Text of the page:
Monday, January 02, 2006

Where are my first roommates?

Today was a beautiful day, temperature in the upper 70's, lots of sunshine. I actually sunbathed for a while. January 2. While I was out there taking in some sun, this question popped into my head out of nowhere: Where are my first roommates, those babies who shared the nursery with me at Lackey Memorial Hospital on February 9, 1965? Surely I was not the only one born on that day at that hospital. I wonder how I could find out who they are. Track them down. Maybe plan a reunion. I did have a classmate in school whose birthday was also February 9. I didn’t like having to share my birthday with Mardis Taylor. And we were in the same class every year because the principal always divided the students alphabetically. The T’s and V’s were together, of course. That meant the class had to sing happy birthday twice, and by the second rendition, it sort of came out flat and not everyone was even singing toward the end. It never occurred to me then that Mardis and I might have once been roommates, and yet I realize now that we probably were. There was only one hospital in the area, so I’m sure his mother went there for his birth. I remember Mardis was chubbier than the other boys. He wore the same Wranglers, but in the "husky" size. He always came in red-faced from the playground. He usually sat right in front of me–we were seated alphabetically–and George Watkins sat behind me. I haven’t seen Mardis since graduation; he didn’t show up at the only class reunion I’ve been to. So that makes me wonder if he would come to a nursery reunion. I mean, he spent twelve years with the 1983 graduates of Lake High School and didn’t care enough to come and see us, so he probably wouldn’t be interested in being reunited with people he only spent two or three days with. Last I heard, he has a used car lot between Lake and Forest. I wonder if he’d remember me if I drove up there some time. I could go there and say, "Mardis, since you’re still here in the area and you probably have connections, running this used car lot and all, why don’t you spearhead a nursery reunion effort? We could have it right in there in your office; there probably aren’t more than a handful of us. Who knows? You might even manage a sale or two." I don’t know. Maybe I’ll do it.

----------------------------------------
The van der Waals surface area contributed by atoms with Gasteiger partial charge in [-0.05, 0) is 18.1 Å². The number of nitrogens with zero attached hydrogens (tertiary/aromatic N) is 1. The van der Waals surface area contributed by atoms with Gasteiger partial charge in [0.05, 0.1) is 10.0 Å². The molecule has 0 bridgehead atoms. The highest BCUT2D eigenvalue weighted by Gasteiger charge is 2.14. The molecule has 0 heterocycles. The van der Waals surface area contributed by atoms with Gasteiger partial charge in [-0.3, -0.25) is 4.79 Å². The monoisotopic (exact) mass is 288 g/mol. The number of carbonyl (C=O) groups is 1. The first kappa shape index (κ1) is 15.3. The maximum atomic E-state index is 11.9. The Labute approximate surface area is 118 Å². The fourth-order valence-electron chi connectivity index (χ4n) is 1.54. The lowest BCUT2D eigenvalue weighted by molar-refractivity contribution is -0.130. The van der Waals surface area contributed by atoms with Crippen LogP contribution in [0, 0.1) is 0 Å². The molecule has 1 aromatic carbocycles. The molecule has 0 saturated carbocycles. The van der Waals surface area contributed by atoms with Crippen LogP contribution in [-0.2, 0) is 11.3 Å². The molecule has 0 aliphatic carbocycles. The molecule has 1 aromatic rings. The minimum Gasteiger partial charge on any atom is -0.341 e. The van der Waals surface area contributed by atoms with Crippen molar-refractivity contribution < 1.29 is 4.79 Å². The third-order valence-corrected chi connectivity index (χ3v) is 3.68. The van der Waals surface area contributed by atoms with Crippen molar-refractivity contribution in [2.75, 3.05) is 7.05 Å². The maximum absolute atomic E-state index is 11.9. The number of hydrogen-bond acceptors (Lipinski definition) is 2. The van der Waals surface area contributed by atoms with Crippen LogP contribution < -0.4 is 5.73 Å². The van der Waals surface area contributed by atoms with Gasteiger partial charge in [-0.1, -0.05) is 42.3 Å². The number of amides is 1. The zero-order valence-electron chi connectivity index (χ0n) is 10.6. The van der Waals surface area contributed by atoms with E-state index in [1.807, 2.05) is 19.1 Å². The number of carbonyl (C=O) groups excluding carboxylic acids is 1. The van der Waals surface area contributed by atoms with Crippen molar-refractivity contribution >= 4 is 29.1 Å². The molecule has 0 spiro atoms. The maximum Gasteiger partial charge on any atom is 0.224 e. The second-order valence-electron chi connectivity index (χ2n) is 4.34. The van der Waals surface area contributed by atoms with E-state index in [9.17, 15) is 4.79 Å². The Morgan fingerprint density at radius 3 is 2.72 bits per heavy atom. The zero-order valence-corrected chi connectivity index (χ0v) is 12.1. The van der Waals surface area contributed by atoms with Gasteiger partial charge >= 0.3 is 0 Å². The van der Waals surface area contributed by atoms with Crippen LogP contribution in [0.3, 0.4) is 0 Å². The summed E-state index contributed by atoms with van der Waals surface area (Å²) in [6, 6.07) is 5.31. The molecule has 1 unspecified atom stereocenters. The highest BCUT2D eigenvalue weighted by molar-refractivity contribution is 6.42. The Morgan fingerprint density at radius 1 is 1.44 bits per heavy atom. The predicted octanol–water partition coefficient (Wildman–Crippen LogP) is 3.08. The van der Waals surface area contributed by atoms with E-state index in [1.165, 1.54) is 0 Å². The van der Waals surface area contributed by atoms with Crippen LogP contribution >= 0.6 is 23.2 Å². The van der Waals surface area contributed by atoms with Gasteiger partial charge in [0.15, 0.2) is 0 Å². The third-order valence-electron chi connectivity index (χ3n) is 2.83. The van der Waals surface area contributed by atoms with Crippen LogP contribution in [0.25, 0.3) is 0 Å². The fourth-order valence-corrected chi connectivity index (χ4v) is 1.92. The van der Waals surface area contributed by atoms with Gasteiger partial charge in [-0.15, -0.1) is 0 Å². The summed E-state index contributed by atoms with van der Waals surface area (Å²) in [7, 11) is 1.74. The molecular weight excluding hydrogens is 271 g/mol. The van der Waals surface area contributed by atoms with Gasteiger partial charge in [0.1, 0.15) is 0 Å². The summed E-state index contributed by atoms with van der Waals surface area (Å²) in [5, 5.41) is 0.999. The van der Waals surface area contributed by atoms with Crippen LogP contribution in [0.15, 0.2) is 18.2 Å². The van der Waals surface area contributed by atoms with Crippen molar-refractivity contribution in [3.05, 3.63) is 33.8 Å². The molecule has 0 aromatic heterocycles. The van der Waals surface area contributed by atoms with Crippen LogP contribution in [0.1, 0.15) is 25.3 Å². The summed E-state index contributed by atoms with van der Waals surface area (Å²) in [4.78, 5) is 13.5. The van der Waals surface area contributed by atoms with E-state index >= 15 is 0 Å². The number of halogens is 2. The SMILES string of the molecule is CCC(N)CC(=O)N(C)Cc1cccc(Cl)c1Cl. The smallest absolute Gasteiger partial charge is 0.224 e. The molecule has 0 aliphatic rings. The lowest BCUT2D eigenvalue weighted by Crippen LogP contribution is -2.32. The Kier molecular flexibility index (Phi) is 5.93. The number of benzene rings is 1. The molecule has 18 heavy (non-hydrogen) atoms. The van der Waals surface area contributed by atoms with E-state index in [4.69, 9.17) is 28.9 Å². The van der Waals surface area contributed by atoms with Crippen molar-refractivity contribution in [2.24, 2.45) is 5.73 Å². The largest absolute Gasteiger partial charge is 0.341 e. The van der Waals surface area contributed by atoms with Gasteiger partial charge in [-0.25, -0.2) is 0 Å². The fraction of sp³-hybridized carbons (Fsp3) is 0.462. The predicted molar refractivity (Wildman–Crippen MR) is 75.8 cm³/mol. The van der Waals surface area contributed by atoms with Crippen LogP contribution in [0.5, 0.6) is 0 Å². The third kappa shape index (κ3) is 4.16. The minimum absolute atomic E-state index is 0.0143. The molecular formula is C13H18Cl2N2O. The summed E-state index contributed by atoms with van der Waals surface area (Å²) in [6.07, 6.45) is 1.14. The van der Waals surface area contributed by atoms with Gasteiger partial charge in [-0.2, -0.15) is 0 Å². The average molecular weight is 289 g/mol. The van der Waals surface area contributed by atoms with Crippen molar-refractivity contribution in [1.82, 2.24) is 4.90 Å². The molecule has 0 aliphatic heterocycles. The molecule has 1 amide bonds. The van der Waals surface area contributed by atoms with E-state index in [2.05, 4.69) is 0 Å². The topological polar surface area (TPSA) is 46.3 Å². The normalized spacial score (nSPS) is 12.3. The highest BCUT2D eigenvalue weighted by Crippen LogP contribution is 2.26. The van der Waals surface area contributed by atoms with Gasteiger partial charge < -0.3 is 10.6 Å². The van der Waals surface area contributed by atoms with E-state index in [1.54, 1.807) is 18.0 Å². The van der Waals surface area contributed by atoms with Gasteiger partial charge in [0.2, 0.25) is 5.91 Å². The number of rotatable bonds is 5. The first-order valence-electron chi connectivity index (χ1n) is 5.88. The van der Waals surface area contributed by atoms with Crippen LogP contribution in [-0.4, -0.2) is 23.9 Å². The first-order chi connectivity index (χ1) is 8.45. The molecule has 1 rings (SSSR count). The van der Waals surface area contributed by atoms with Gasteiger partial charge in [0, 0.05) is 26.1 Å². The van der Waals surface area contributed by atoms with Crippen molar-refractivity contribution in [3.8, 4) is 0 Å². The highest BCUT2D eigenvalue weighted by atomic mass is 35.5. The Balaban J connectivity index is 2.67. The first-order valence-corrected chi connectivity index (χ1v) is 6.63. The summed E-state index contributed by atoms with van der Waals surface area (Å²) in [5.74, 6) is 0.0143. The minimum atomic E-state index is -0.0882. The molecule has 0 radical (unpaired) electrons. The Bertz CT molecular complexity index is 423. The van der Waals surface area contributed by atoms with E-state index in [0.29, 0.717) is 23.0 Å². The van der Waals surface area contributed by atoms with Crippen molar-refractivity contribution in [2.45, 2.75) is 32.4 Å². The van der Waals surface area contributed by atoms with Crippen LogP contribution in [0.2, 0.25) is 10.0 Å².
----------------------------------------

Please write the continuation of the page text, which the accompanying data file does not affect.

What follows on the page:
It’s back to work tomorrow. I wrote all my students letters last week, asking them to bring in a handmade paper snowflake, an interesting rock, and three facts about penguins. I’m ready to get back at it, but I sure will miss being at home.

Sunday, January 01, 2006

When Mama chews gum, it’s always a half-stick of Double Mint. She’s done this for as long as I can remember. A five-stick package of Double Mint lasts her ten days. I chew original flavor Trident–two sticks at a time. Sometimes I chew other flavors, too; if you looked in my purse right now, you’d see a package of Trident original flavor and a package of Trident spearmint. Everyone once in a while, I’ll buy a package of cinnamon-flavored, too, but I don’t do that very often because somehow the cinnamon kind alters the flavor of my food. I don’t know why. It seems like it just kind of stays on my tongue or something.

I just cleaned out my purse, thinking I’d switch purses–from the brown leather to a red fake crocodile one–but I ended up just putting it all back in the brown. Also in my purse, besides the two packs of gum, are three Dove dark chocolates, a tin of Altoids mints (curiously strong), an old billfold with the bills arranged by denomination, a checkbook that needs balancing, two pairs of sunglasses, a set of keys, a new cell phone that I haven’t figured out yet (I got a text message the other day from someone I don’t know saying "I got you, Angel"), two Folgers coffee singles, three or four BoxTops for Education, a bottle of Ginseng Complex with Royal Jelly, three mechanical pencils, an emery board, a tube of Vaseline, a 2-pack of cinnamon Metamucil fiber wafers, a Wal-Mart list, a receipt for a cabin for 2 nights at Roosevelt State Park, a bottle of Visine, and 6 tubes of lipstick in slightly different shades of pink.